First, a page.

There Only Apples, Red and Green — Wilding Cider in Somerset, England
Published 25 November 2020 in Pellicle Magazine
Do you have to be patient to make cider? Beccy Leach, one-half of Somerset’s Wilding Cider, thinks so. She conditions her bottles for 18 months before releasing them, a process she compares to pregnancy. The waiting. The wondering. “You have to be patient because there’s nothing really you can do about it,” she tells me.
This profile looks at Wilding Cider, one of the best small producers at work in England today. I talk to Beccy and her husband Sam about learning to make cider, and their stewardship of traditional orchards.
The through-lines to cider’s past exist in England’s orchards, but these ties have been waning for decades. Sam and Beccy live on a farm in Chew Magna, which lies in the Chew Valley, 10 miles south of Bristol on the edge of the Mendip Hills. This land was once covered in traditional orchards, now most are gone forever. Sam and Beccy have historical maps that show the extent of the decline. “It’s shocking how many have been lost,” says Sam. “There were 25 orchards in Chew Magna in 1860, and now ours is the only one left.”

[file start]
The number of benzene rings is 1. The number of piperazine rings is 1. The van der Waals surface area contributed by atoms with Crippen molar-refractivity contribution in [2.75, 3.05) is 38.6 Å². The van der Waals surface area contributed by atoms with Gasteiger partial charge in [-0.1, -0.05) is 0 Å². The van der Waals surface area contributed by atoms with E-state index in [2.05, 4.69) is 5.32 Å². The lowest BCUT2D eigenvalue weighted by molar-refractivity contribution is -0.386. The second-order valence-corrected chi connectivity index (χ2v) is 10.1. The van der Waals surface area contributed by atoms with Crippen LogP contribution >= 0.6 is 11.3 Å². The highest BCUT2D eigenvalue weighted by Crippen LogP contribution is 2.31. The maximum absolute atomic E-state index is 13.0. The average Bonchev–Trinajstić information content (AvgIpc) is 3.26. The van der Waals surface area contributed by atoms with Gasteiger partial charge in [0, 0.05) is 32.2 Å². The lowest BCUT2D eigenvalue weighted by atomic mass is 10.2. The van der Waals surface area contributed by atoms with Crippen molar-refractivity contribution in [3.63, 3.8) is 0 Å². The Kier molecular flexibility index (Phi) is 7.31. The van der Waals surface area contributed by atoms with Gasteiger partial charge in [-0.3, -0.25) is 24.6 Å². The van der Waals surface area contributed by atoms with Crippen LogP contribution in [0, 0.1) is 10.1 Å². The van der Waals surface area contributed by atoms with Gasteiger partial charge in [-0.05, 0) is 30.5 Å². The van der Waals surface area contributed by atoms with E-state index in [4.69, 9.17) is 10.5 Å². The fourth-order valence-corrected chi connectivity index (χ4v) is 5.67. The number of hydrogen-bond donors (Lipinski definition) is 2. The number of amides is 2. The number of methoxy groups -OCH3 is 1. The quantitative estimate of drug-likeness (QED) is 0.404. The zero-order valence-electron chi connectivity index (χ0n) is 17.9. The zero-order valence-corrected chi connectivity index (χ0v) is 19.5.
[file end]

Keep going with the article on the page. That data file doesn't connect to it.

The interviews for this article covered more than I was able to include in the final piece. This happens quite often. I’m given a word count and have to work within it. I have to pass over good material if it doesn’t fit into the story. One thing I had to leave out was the news that the couple are branching out into making spirits.